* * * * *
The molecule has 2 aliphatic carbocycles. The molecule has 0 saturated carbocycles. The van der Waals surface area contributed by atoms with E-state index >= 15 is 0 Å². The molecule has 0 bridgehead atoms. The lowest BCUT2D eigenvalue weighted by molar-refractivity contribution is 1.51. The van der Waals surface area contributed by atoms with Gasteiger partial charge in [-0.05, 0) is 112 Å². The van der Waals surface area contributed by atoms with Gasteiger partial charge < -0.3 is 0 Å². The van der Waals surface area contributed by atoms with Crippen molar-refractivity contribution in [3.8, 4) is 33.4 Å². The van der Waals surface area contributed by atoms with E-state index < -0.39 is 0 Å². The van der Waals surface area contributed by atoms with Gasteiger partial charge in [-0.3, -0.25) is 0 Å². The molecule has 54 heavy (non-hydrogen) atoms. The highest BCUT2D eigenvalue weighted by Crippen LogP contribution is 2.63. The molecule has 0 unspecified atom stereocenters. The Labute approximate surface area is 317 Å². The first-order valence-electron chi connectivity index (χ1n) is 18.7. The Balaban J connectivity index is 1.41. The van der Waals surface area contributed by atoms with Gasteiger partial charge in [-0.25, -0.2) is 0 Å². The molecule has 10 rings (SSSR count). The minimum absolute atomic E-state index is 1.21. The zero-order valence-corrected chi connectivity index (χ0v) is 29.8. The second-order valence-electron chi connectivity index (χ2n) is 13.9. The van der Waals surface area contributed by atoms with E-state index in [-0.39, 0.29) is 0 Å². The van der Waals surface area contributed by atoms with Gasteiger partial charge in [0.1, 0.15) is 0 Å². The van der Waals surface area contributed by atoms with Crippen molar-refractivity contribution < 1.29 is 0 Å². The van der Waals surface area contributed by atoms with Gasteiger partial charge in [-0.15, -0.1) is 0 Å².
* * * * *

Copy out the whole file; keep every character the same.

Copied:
The molecule has 2 aliphatic carbocycles. The molecule has 0 saturated carbocycles. The van der Waals surface area contributed by atoms with E-state index >= 15 is 0 Å². The molecule has 0 bridgehead atoms. The lowest BCUT2D eigenvalue weighted by molar-refractivity contribution is 1.51. The van der Waals surface area contributed by atoms with Gasteiger partial charge in [-0.05, 0) is 112 Å². The van der Waals surface area contributed by atoms with Gasteiger partial charge < -0.3 is 0 Å². The van der Waals surface area contributed by atoms with Crippen molar-refractivity contribution in [3.8, 4) is 33.4 Å². The van der Waals surface area contributed by atoms with E-state index < -0.39 is 0 Å². The van der Waals surface area contributed by atoms with Gasteiger partial charge in [-0.3, -0.25) is 0 Å². The molecule has 54 heavy (non-hydrogen) atoms. The highest BCUT2D eigenvalue weighted by Crippen LogP contribution is 2.63. The molecule has 0 unspecified atom stereocenters. The Labute approximate surface area is 317 Å². The first-order valence-electron chi connectivity index (χ1n) is 18.7. The Balaban J connectivity index is 1.41. The van der Waals surface area contributed by atoms with Gasteiger partial charge in [-0.25, -0.2) is 0 Å². The molecule has 10 rings (SSSR count). The minimum absolute atomic E-state index is 1.21. The zero-order valence-corrected chi connectivity index (χ0v) is 29.8. The second-order valence-electron chi connectivity index (χ2n) is 13.9. The van der Waals surface area contributed by atoms with E-state index in [-0.39, 0.29) is 0 Å². The van der Waals surface area contributed by atoms with Gasteiger partial charge in [0.1, 0.15) is 0 Å². The van der Waals surface area contributed by atoms with Crippen molar-refractivity contribution < 1.29 is 0 Å². The van der Waals surface area contributed by atoms with Gasteiger partial charge in [-0.15, -0.1) is 0 Å².